As a child and teen I vacationed at Chincoteague on Virginia’s Eastern Shore once or twice every year. I loved the island and the whole Delmarva peninsula, as the riding was good and flat and the area was nicely rural with great seafood. Then at the age of maybe 20 I was looking at a map and was dumbfounded to realize that Delmarva really was DEL-MAR-VA, for the three states that make up the peninsula: Delaware, Maryland, and Virginia. I had thought it was named after some early settler named Joseph Delmarva or something. Every now and then it is good to be reminded that you aren’t as smart as you think you are.
I had the same experience about a year ago. I was looking at the website of the Sourlands Semi Classic and it struck me: SSC. That logo looks like the red logo on a pair of Mavic SSC rim wheels I bought off Clydesdale Eric Lepping back in about 1988. The acronym for the Sourlands Semi Classic is the same as for Mavic’s Special Service Course (SSC). Duh.
Not recognizing the duality of the SSC logo for two or more years after I first saw it is point three of me not being as smart as I might think. Hmmm, you’re thinking, point one was the Delmarva epiphany, what was point two? That would be buying used wheels off a Clydesdale. That rear wheel was never quite round and I only used them as cross wheels a few times. The Campy hub wheels are worth quite a bit on Ebay, however …
All of this inside-baseball talk is just a reminder that SSC meant extra tough back then: Today, it means that you might not want to do the the SSC ride on your lighter race wheels with expensive oh-so-supple race weight 700x23s. Some do, but I want a less stressful ride so I suggest wider tires and wheels that might be a bit tougher.
What should be used if this is your first foray in to a mixed gravel/dirt/pavement event?
I’ve done all of my several (3?) Sourlands Semi-Classic rides the easy way: On a relatively modern 10 speed cyclocross bike with 700×32 Performance brand Gotham tires. I like these tires because they are cheap, they are pretty much ‘true’ 32s in a tire world where some 32s look more like 28s and some look like 35s, and the tread is somewhat more road-ish than a full knobby cross tire. And did I mention they were cheap?
If you have a cross bike with room for these tires, or a more modern road bike that has disc brakes, these tires will likely fit your frame. If you have traditional caliper brakes on a road bike, 32s likely will be too fat/tall. Most bikes that aren’t extreme race bikes will, however, take 28s. But what brand and model? I’m still experimenting and Googling on this, and welcome suggestions at redbrickbikes @ gmail.com. I know I need to try Vittoria open Pave CGs, perhaps in a 27mm width and at 85 or 90psi. Hutchinson has some options too, I think.
I was on this event a few years ago in a semi coherent pack of maybe a dozen riders, navigating a stretch of dirt road. I wondered aloud or said to my brother what I think would be the perfect tire for a spring classic: “I wish Continental would make a GatorSkin that actually had some tread.”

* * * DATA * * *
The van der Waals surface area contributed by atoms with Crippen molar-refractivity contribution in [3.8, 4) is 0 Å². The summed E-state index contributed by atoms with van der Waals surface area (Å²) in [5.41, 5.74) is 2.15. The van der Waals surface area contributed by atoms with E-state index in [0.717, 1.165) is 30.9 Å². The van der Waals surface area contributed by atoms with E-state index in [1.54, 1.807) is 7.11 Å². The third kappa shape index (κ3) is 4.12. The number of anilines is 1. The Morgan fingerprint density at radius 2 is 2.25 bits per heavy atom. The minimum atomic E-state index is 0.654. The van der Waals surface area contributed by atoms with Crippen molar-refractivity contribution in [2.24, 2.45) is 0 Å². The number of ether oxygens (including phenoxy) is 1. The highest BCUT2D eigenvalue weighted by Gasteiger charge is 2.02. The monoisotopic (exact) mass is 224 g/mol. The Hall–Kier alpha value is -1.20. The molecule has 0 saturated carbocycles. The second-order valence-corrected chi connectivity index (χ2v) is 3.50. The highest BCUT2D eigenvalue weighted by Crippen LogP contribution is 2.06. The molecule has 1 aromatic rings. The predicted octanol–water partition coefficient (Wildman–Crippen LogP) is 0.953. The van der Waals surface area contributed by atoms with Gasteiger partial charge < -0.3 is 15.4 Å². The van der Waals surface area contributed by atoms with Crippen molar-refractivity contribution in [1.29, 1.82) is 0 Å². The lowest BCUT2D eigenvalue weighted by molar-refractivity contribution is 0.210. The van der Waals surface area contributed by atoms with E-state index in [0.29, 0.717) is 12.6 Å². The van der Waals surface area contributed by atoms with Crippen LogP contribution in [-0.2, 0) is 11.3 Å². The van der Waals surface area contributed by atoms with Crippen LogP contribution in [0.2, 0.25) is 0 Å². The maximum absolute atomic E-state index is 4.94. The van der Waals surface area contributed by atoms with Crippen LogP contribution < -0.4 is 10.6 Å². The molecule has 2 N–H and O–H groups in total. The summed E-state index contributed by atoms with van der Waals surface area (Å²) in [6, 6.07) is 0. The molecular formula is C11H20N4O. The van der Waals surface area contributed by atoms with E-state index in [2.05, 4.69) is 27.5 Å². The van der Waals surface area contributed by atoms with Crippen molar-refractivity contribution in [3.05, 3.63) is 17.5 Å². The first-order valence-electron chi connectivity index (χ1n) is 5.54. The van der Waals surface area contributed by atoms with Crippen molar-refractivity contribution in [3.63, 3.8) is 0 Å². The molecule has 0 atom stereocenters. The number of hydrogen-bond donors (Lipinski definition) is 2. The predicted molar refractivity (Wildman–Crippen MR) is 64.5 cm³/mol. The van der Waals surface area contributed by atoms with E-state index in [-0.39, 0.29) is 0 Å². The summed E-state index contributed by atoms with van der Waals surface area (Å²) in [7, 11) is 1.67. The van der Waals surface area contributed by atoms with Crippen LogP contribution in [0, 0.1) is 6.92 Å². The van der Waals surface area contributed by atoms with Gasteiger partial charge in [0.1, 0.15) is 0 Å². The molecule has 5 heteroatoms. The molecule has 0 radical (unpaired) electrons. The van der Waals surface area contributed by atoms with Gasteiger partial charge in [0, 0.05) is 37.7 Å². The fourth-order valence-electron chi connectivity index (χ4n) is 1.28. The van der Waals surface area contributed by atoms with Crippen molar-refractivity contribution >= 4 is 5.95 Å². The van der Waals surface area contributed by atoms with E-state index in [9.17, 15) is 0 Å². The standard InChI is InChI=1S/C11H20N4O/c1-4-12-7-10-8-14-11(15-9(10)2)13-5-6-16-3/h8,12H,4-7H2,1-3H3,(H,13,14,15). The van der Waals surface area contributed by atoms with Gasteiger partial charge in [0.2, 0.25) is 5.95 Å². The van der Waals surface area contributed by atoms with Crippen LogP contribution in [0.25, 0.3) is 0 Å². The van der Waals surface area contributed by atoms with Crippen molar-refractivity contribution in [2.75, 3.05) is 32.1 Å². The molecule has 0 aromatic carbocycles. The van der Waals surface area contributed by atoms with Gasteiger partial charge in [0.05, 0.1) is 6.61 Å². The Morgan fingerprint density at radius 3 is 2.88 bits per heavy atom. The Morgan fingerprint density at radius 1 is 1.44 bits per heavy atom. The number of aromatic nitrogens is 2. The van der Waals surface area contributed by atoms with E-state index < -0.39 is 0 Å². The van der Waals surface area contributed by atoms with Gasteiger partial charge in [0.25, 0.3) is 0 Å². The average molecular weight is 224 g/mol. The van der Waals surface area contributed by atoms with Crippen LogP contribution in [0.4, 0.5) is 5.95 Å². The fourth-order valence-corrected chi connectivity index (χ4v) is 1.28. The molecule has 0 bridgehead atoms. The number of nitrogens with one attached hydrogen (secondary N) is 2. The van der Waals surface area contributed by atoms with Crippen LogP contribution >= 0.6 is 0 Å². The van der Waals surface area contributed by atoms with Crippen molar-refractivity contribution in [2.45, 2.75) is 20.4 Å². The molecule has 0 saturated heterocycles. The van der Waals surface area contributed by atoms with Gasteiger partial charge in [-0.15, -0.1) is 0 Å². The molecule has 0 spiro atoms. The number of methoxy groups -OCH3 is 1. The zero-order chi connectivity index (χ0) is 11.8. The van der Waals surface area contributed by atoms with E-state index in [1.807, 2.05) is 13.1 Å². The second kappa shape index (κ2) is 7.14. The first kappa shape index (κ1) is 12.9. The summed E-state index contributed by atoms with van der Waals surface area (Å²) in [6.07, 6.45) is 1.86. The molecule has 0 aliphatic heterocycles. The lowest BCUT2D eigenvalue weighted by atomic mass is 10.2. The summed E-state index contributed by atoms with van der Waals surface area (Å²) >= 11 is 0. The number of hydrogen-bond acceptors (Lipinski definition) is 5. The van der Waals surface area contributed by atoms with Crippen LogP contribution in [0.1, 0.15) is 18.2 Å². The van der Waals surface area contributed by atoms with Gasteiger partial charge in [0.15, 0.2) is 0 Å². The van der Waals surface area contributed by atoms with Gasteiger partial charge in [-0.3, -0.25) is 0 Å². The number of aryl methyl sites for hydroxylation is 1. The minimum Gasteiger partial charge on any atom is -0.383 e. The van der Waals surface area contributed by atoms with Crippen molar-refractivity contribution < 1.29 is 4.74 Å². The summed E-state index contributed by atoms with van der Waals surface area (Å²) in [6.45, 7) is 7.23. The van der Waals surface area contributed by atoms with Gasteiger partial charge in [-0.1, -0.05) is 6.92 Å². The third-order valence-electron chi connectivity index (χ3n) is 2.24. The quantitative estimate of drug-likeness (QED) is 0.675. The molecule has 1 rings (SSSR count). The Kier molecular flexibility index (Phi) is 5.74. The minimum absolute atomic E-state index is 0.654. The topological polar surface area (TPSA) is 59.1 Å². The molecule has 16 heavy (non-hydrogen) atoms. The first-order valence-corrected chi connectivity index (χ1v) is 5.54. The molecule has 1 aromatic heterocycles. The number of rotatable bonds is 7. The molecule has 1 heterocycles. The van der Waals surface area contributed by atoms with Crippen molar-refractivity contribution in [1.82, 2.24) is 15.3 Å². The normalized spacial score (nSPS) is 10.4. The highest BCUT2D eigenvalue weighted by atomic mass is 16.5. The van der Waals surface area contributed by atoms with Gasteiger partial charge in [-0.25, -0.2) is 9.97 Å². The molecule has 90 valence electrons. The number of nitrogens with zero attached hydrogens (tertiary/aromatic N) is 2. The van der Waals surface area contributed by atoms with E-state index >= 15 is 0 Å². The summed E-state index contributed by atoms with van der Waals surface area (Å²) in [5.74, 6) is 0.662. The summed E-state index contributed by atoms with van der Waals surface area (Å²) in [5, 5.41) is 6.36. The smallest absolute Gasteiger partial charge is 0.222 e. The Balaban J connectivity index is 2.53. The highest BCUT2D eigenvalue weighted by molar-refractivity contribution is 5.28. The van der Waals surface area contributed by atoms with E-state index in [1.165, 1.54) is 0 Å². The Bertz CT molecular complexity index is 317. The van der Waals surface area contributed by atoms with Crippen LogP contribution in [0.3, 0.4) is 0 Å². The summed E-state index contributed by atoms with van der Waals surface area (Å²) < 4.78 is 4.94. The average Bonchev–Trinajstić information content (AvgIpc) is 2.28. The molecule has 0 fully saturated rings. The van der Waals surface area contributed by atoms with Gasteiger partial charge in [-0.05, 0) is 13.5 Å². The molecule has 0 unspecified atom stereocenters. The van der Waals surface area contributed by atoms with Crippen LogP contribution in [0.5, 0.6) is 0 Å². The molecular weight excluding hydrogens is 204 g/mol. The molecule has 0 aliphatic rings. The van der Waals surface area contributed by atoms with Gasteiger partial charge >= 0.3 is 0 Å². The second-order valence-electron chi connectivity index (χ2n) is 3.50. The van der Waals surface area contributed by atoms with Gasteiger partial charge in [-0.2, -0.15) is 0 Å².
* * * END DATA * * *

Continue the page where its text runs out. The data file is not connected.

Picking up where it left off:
A woman a few bikes back chimed in her agreement, and others agreed. Somebody tell Continental. Maybe they’ve made such a tire — I am just not on top of the rubber market. Otherwise, somebody let the frauleins who make the brand’s tougher tires know what we want!
For this year’s SSC I am making a change. My recreational rider brother has a conflict and can’t do it, so I am free to ride at a bit of a faster pace. I have decided that I will use one of my favorite, and fastest regular old road bikes. This may go out the door if there’s been a lot of snow and rain in the two weeks before the event.
I believe the road bike I am considering has a 26 or 27 big cog on the back and just a 39 on the front — that is enough for these hills. But what 28mm tires should I use? Maybe even 25s? I have more than a month at this posting to decide and test some options.
What is the SSC event? It’s the first Kermesse Sport ride of the year, set for Feb. 25, 2018. It is designed to showcase some of the wonderful tough, beautiful paved and gravel roads of New Jersey’s sourlands region. It’s also aimed at paying tribute to some of the lesser known one day Belgian spring classics. It’s 60 or so miles is tough, but not as tough as the 80+ miles of March’s Hell of Hunterdon. Both events fill quickly by the way — they may already be filled!
The SSC is a great first event for those wishing to get a taste of gravel or dirt. It is hilly and you may get muddy. Finishing it will make you feel tough. That’s good. It will prepare you for rides like the Hell of Hunterdon and the famous Tour of the Battenkill in upstate New York, an April event.
I have done each of my SSCs on a cross bike with 32s — most experienced riders would say this is overkill, but I have played it safe until this year. Many use road bikes with thinner tires with less tread. I’ve seen hybrids and mountain bikes as well, on the other extreme. Whatever you choose, practice a bit on some slop roads or gravel trails. I play it safe and a bit slow on fast dirt downhills, but that is just me.
Practice. Mountain biking and cross skills such as quickly evaluating the trail and gently finding the good, safe, fast line matter, and can best be developed by riding off road once or twice per week in the Fall and Winter. You’ll also learn to use momentum to get through slop, and that turning and braking aren’t always the best thing to do once you’ve hit the mud.